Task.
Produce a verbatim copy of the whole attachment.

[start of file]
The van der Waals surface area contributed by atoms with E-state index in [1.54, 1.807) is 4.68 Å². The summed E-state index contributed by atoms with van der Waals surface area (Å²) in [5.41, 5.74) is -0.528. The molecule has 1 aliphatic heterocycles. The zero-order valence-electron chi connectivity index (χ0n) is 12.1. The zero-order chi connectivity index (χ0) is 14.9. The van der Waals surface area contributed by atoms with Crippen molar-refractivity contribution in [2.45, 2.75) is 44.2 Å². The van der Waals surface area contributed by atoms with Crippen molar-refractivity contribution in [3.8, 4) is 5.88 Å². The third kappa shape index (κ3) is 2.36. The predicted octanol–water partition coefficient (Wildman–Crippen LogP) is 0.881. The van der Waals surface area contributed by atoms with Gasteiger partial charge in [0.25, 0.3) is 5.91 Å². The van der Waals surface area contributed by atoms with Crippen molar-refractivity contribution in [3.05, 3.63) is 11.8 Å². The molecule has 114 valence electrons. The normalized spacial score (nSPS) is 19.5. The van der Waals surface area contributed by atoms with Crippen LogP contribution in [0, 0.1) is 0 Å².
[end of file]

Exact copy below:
The van der Waals surface area contributed by atoms with E-state index in [1.54, 1.807) is 4.68 Å². The summed E-state index contributed by atoms with van der Waals surface area (Å²) in [5.41, 5.74) is -0.528. The molecule has 1 aliphatic heterocycles. The zero-order valence-electron chi connectivity index (χ0n) is 12.1. The zero-order chi connectivity index (χ0) is 14.9. The van der Waals surface area contributed by atoms with Crippen molar-refractivity contribution in [2.45, 2.75) is 44.2 Å². The van der Waals surface area contributed by atoms with Crippen molar-refractivity contribution in [3.8, 4) is 5.88 Å². The third kappa shape index (κ3) is 2.36. The predicted octanol–water partition coefficient (Wildman–Crippen LogP) is 0.881. The van der Waals surface area contributed by atoms with Gasteiger partial charge in [0.25, 0.3) is 5.91 Å². The van der Waals surface area contributed by atoms with Crippen molar-refractivity contribution in [3.05, 3.63) is 11.8 Å². The molecule has 114 valence electrons. The normalized spacial score (nSPS) is 19.5. The van der Waals surface area contributed by atoms with Crippen LogP contribution in [0, 0.1) is 0 Å².